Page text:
101 Great Minds on
Music, Brands and Behavior
Global CEO at MetaDesign
“The market is well educated in the visual territory and most brands are pretty advanced in creating a distinguished and well managed brand design system. Sound, for many years, was totally underestimated.”
Arne Brekenfeld, Global CEO, MetaDesign
Arne Brekenfeld is leading the brand consultancy MetaDesign since 2010 as CEO. He has multiple years of experience in brand communication, strategic planning and brand building, what makes him an expert in those fields. Arne gained comprehensive management and leadership experience in international operating advertising and branding agencies. His emphasis lays in consulting for multinational or global operating corporations and brands.
Reese: Let`s talk about value in sound branding, which the client never sees at first.
Brekenfeld: We started quite early in 1999 to think about sound and music in branding. We thought about the value of sound, and music for brands, and explicitly, how we can use and develop sound, which has its strategic foundation at the core of a brand. We wanted to develop a proprietary set of sounds instead of just evaluating existing music for its brand fit. At that time brands mostly profited from the popularity of songs and celebrity of composers or musicians. We really started thinking about the core of the brand and what it stands for, and then try to define a process, a way of thinking, how we transfer this into a core theme, sound elements, sound logo and further develop it into a broader, recognizable sound system. In the first stage it was really a laboratory. We often did not know whether we would succeed. But we had good people with a great mix of brand and musician background. We established a sound branding department and the first client was Siemens. The project became extremely successful even though there was no methodology how to do it at that time. Siemens was brave enough to take risk because they had the strong feeling, that sound could be a strong differentiator for their brand. They also believed in a strong systematic approach. So, we pretty much started to adapt the process we had established for visual design. We did everything the first time, and there was no blueprint in the market, how to do it. But we really invented something which in a way, opened up a new growth spectrum for sound branding as a differentiator for brands. We made it popular to talk about this systematic approach. Music is not something that just touches you because you like it, but you can create sounds which are strongly linked to the message that you want to send out. The Siemens story and a couple of good speeches attracted other clients like Allianz and Lufthansa. We really started to have that fundamental conversation in the market with people who were absolutely amazed by the potential for emphasizing and differentiating their brand.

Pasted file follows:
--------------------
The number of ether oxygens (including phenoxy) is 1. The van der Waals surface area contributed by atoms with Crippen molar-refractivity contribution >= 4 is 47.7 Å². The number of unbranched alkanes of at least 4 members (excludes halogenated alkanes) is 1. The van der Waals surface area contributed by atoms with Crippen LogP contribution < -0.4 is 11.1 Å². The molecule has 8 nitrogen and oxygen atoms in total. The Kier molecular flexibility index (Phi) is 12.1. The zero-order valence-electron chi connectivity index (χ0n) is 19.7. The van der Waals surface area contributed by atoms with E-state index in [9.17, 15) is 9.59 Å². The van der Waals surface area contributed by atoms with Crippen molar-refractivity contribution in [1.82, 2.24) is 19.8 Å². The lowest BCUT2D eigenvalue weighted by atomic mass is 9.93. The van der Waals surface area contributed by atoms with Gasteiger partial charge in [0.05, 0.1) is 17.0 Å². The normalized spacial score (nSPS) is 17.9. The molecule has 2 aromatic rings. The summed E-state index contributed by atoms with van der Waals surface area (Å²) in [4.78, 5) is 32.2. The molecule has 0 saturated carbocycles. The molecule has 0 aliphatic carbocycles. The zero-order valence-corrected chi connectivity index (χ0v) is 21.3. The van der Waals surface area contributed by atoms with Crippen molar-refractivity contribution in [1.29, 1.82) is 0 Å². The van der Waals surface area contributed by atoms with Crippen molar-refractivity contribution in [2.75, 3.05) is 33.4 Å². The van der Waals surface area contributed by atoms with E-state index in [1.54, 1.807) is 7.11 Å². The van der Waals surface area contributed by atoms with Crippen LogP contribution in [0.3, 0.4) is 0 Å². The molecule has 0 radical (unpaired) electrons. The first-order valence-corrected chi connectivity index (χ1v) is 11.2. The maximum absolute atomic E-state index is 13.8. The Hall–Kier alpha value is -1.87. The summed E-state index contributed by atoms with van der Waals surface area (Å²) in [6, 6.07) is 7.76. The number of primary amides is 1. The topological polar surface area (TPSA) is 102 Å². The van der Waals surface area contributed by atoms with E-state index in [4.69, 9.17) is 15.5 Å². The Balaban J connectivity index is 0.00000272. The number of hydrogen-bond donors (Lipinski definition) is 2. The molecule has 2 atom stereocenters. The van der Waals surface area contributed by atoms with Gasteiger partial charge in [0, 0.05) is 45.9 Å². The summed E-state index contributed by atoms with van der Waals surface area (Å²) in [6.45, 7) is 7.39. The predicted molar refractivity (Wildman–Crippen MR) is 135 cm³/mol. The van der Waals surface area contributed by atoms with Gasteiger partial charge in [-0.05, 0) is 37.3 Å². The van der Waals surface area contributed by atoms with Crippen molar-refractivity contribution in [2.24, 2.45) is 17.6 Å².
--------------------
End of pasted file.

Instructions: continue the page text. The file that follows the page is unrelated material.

"Sound was never used strategically on brand level. The implementation of sound in dozens of different touchpoints, has gotten brands to really get it."
Reese: Did these clients originally come to MetaDesign for their visual needs?
Brekenfeld: No, we never did any visual project or work for Allianz, we just did sound. The same with Lufthansa. We started with their sound project and because of its innovative capacity many departments and colleagues were involved. It was a great spirit: once a CMO spontaneously called all the staff together and said, "You all have to come to here, this is the best meeting of the month! Both brands use their sound branding system almost unchanged until today. It is implemented across various touchpoints.